Yesterday it was announced that the Dublin qualifying leg for the 2013 Snookerbacker Classic in CrossGuns is to be cancelled, with insufficient numbers and a lack of paid entry fees being cited as the primary reasons.
It is a great shame because the event has been a big success over in England since its launch in 2011.
This proved to be the case last year when inaugural champion Martin O’Donnell emerged victorious from Q-School and earned his berth on the Main Tour.
However, the event has failed to take off in Ireland. I caught up with the man behind the Snookerbacker Classic to find out why he made the difficult decision to pull the event.
“I set deadlines in December and I realise that payment was a bit difficult coming up to Christmas but I had got absolutely no entry fees. The thing as well is that I’ve only got 12 places filled out of the 16 I wanted, and of those there’s only about five or six of them that I’ve had personal contact with. The others have come through either Fin (Ruane) or Johnny Williams.”
“I realise there’s a clash with another RIBSA event, which had been put on after my date had been set, but that’s their business. I know absolutely nothing about RIBSA.
“I’m just really disappointed. I liked the idea of it being a UK and Ireland tournament. I don’t want to have it like an England-centric sort of tournament, which is what it’s turning into. But at the end of the day it’s down to supply and demand, and if the demand is here in England then I’ve got to go with that. I’m not doing this as a charity – as much as I love the game and I want to big it up I don’t want to end up out-of-pocket. The expenses do rack up, I’ve got to pay referees and advertise it properly and stuff like that.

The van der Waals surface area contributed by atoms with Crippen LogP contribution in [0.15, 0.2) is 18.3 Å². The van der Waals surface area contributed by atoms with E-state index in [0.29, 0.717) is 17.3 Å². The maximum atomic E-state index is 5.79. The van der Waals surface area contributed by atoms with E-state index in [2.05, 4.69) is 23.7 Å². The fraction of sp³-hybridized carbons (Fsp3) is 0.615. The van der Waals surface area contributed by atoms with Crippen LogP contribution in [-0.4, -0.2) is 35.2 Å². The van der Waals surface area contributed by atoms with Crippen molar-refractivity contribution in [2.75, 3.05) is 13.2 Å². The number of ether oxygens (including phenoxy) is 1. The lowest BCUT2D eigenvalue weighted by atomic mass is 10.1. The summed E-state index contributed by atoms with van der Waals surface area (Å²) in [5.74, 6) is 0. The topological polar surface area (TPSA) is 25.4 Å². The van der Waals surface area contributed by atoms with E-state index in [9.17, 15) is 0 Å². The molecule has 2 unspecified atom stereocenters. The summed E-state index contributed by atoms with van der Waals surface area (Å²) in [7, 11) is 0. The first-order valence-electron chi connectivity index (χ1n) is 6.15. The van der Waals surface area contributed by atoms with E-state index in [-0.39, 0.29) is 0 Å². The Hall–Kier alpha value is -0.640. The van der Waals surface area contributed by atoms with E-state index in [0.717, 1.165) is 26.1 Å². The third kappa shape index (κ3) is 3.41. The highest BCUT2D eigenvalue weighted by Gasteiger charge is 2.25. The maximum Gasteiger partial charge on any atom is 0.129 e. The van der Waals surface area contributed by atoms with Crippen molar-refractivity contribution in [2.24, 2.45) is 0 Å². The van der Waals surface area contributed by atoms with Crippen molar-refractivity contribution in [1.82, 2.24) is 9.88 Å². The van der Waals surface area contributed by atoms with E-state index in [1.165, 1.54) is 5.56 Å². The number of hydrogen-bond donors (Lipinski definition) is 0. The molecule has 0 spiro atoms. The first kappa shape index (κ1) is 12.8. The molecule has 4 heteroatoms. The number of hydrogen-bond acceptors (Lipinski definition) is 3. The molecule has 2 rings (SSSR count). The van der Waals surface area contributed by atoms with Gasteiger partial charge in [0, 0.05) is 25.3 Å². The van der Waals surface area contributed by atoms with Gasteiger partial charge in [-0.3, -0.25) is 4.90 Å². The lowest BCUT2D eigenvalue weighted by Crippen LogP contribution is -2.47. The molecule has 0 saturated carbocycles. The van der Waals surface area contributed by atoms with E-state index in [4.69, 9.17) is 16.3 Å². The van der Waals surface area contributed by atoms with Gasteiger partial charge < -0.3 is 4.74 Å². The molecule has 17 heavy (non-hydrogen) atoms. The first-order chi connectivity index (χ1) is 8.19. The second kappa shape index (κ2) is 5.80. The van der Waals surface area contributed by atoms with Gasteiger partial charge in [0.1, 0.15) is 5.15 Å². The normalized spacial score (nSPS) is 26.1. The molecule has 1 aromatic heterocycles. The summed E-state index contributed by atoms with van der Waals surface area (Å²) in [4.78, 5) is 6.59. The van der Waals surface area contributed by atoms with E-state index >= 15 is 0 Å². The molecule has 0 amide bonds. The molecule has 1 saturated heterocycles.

“Maybe part of the reason why it’s not taking off in Ireland is because I’m expecting the winner to pay for flights to come over for the Finals weekend a month later. For some that’s a big ask. For some it isn’t, Johnny and John Sutton made the trip last year but I understand that’s not what everybody is looking for. But at the end of the day there is a cash prize as well – they don’t have to go to Q-School, there is that alternative there as well and maybe that message hasn’t got through clearly enough. Or maybe there’s just not enough players.
“I know that Johnny and John said that they got loads out of the tournament last season and I was hoping that the message they took back would have sifted through a bit. But what can you do? As the director of the event I’ve got to take it where I can see people are keen to participate.
“Last year there were only eight players and I was worried that I might come over this time and the same thing would happen again. The fact that players weren’t listening to deadlines for entry worried me. Perhaps they were thinking that they could just turn up and pay on the day but that’s not the way I like to run things.
“A lot of players over here will simply enter for the experience, younger players and that, and then there’s a big bunch of them who will enter everything here and they really want to win it – and get the Q-School prize. Maybe it’s just because it’s more convenient for people here.